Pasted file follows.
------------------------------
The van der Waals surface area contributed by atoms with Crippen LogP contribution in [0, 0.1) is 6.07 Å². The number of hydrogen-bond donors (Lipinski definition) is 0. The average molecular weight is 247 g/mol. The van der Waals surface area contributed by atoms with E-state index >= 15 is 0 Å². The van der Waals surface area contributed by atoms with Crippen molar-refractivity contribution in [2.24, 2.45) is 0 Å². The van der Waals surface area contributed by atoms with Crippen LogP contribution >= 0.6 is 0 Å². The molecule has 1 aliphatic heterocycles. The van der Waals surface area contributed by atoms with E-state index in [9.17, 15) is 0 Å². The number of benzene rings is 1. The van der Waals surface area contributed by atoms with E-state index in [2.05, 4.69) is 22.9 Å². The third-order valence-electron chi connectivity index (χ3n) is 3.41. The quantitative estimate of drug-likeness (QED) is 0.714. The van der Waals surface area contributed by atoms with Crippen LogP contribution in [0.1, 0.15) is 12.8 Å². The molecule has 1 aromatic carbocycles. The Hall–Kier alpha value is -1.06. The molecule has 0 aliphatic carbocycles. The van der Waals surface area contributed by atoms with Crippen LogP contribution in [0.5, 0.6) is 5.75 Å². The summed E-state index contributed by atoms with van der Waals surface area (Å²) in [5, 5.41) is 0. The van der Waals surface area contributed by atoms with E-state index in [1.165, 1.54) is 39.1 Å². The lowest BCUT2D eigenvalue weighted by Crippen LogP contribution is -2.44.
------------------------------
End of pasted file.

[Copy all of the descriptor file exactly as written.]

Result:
The van der Waals surface area contributed by atoms with Crippen LogP contribution in [0, 0.1) is 6.07 Å². The number of hydrogen-bond donors (Lipinski definition) is 0. The average molecular weight is 247 g/mol. The van der Waals surface area contributed by atoms with E-state index >= 15 is 0 Å². The van der Waals surface area contributed by atoms with Crippen molar-refractivity contribution in [2.24, 2.45) is 0 Å². The van der Waals surface area contributed by atoms with Crippen LogP contribution >= 0.6 is 0 Å². The molecule has 1 aliphatic heterocycles. The van der Waals surface area contributed by atoms with E-state index in [9.17, 15) is 0 Å². The number of benzene rings is 1. The van der Waals surface area contributed by atoms with E-state index in [2.05, 4.69) is 22.9 Å². The third-order valence-electron chi connectivity index (χ3n) is 3.41. The quantitative estimate of drug-likeness (QED) is 0.714. The van der Waals surface area contributed by atoms with Crippen LogP contribution in [0.1, 0.15) is 12.8 Å². The molecule has 1 aromatic carbocycles. The Hall–Kier alpha value is -1.06. The molecule has 0 aliphatic carbocycles. The van der Waals surface area contributed by atoms with Crippen LogP contribution in [0.5, 0.6) is 5.75 Å². The summed E-state index contributed by atoms with van der Waals surface area (Å²) in [5, 5.41) is 0. The van der Waals surface area contributed by atoms with E-state index in [1.165, 1.54) is 39.1 Å². The lowest BCUT2D eigenvalue weighted by Crippen LogP contribution is -2.44.